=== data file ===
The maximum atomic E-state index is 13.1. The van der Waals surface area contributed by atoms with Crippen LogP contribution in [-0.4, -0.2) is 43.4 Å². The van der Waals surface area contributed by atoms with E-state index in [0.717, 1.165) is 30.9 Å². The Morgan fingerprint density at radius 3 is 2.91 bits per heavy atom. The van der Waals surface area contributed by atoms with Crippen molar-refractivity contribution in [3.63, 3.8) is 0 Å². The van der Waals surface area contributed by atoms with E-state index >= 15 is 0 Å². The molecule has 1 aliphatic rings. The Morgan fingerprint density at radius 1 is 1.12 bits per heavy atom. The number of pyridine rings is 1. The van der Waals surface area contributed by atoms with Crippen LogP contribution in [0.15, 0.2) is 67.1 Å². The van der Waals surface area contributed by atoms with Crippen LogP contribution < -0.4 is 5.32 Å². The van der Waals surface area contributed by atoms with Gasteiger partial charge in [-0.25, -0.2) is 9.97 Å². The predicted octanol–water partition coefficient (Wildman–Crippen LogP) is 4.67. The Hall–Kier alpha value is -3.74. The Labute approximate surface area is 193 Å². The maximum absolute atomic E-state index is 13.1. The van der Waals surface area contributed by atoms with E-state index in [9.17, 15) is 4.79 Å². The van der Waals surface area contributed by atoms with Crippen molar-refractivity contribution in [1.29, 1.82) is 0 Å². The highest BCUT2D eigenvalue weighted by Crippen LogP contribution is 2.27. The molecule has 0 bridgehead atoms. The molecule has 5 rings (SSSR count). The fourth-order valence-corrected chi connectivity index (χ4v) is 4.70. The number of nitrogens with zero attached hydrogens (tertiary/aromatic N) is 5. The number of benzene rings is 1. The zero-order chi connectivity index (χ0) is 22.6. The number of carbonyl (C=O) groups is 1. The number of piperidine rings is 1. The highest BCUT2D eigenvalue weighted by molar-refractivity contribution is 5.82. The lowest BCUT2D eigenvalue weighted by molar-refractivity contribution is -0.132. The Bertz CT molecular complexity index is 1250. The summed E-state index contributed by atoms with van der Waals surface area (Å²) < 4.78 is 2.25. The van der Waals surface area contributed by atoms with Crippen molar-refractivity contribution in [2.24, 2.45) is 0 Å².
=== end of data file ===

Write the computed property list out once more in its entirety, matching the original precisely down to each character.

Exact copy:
The maximum atomic E-state index is 13.1. The van der Waals surface area contributed by atoms with Crippen LogP contribution in [-0.4, -0.2) is 43.4 Å². The van der Waals surface area contributed by atoms with E-state index in [0.717, 1.165) is 30.9 Å². The Morgan fingerprint density at radius 3 is 2.91 bits per heavy atom. The van der Waals surface area contributed by atoms with Crippen molar-refractivity contribution in [3.63, 3.8) is 0 Å². The van der Waals surface area contributed by atoms with E-state index >= 15 is 0 Å². The molecule has 1 aliphatic rings. The Morgan fingerprint density at radius 1 is 1.12 bits per heavy atom. The number of pyridine rings is 1. The van der Waals surface area contributed by atoms with Crippen LogP contribution in [0.15, 0.2) is 67.1 Å². The van der Waals surface area contributed by atoms with Crippen LogP contribution < -0.4 is 5.32 Å². The van der Waals surface area contributed by atoms with Gasteiger partial charge in [-0.25, -0.2) is 9.97 Å². The predicted octanol–water partition coefficient (Wildman–Crippen LogP) is 4.67. The Hall–Kier alpha value is -3.74. The Labute approximate surface area is 193 Å². The maximum absolute atomic E-state index is 13.1. The van der Waals surface area contributed by atoms with E-state index in [9.17, 15) is 4.79 Å². The van der Waals surface area contributed by atoms with Crippen molar-refractivity contribution in [1.29, 1.82) is 0 Å². The highest BCUT2D eigenvalue weighted by Crippen LogP contribution is 2.27. The molecule has 0 bridgehead atoms. The molecule has 5 rings (SSSR count). The fourth-order valence-corrected chi connectivity index (χ4v) is 4.70. The number of nitrogens with zero attached hydrogens (tertiary/aromatic N) is 5. The number of benzene rings is 1. The zero-order chi connectivity index (χ0) is 22.6. The number of carbonyl (C=O) groups is 1. The number of piperidine rings is 1. The highest BCUT2D eigenvalue weighted by molar-refractivity contribution is 5.82. The lowest BCUT2D eigenvalue weighted by molar-refractivity contribution is -0.132. The Bertz CT molecular complexity index is 1250. The summed E-state index contributed by atoms with van der Waals surface area (Å²) < 4.78 is 2.25. The van der Waals surface area contributed by atoms with Crippen molar-refractivity contribution in [2.24, 2.45) is 0 Å².